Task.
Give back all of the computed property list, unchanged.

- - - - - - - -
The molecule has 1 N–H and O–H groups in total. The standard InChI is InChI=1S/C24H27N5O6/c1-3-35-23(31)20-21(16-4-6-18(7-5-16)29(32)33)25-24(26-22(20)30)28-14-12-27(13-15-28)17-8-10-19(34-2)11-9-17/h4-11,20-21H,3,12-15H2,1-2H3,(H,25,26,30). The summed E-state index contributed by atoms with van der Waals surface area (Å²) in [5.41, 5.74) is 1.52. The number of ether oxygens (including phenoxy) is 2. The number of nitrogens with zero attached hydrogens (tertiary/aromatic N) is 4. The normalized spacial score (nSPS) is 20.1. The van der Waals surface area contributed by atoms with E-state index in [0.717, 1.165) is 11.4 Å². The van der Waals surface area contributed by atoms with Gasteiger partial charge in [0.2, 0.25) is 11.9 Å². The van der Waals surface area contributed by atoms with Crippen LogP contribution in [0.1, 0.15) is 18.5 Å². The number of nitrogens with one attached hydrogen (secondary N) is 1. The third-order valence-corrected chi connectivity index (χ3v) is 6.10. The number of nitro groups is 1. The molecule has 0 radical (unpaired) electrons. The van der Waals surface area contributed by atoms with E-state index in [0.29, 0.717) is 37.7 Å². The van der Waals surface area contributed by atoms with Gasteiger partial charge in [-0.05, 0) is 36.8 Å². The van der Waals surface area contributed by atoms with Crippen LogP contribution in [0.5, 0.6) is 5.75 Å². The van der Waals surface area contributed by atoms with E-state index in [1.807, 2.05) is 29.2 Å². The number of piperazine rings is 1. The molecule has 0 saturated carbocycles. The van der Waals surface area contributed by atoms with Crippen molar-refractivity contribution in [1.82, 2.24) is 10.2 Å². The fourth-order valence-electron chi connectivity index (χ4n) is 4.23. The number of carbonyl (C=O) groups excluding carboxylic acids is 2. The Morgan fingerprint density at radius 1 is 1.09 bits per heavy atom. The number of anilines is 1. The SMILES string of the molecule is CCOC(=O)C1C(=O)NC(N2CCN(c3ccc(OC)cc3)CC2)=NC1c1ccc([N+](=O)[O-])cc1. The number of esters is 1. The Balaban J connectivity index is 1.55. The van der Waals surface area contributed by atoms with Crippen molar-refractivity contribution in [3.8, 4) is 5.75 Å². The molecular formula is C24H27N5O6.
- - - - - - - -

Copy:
The molecule has 1 N–H and O–H groups in total. The standard InChI is InChI=1S/C24H27N5O6/c1-3-35-23(31)20-21(16-4-6-18(7-5-16)29(32)33)25-24(26-22(20)30)28-14-12-27(13-15-28)17-8-10-19(34-2)11-9-17/h4-11,20-21H,3,12-15H2,1-2H3,(H,25,26,30). The summed E-state index contributed by atoms with van der Waals surface area (Å²) in [5.41, 5.74) is 1.52. The number of ether oxygens (including phenoxy) is 2. The number of nitrogens with zero attached hydrogens (tertiary/aromatic N) is 4. The normalized spacial score (nSPS) is 20.1. The van der Waals surface area contributed by atoms with E-state index in [0.717, 1.165) is 11.4 Å². The van der Waals surface area contributed by atoms with Gasteiger partial charge in [0.2, 0.25) is 11.9 Å². The van der Waals surface area contributed by atoms with Crippen LogP contribution in [0.1, 0.15) is 18.5 Å². The number of nitrogens with one attached hydrogen (secondary N) is 1. The third-order valence-corrected chi connectivity index (χ3v) is 6.10. The number of nitro groups is 1. The molecule has 0 radical (unpaired) electrons. The van der Waals surface area contributed by atoms with E-state index in [0.29, 0.717) is 37.7 Å². The van der Waals surface area contributed by atoms with Gasteiger partial charge in [-0.05, 0) is 36.8 Å². The van der Waals surface area contributed by atoms with Crippen LogP contribution in [0.5, 0.6) is 5.75 Å². The van der Waals surface area contributed by atoms with E-state index in [1.807, 2.05) is 29.2 Å². The number of piperazine rings is 1. The molecule has 0 saturated carbocycles. The van der Waals surface area contributed by atoms with Crippen molar-refractivity contribution in [1.82, 2.24) is 10.2 Å². The fourth-order valence-electron chi connectivity index (χ4n) is 4.23. The number of carbonyl (C=O) groups excluding carboxylic acids is 2. The Morgan fingerprint density at radius 1 is 1.09 bits per heavy atom. The number of anilines is 1. The SMILES string of the molecule is CCOC(=O)C1C(=O)NC(N2CCN(c3ccc(OC)cc3)CC2)=NC1c1ccc([N+](=O)[O-])cc1. The number of esters is 1. The Balaban J connectivity index is 1.55. The van der Waals surface area contributed by atoms with Crippen molar-refractivity contribution in [3.8, 4) is 5.75 Å². The molecular formula is C24H27N5O6.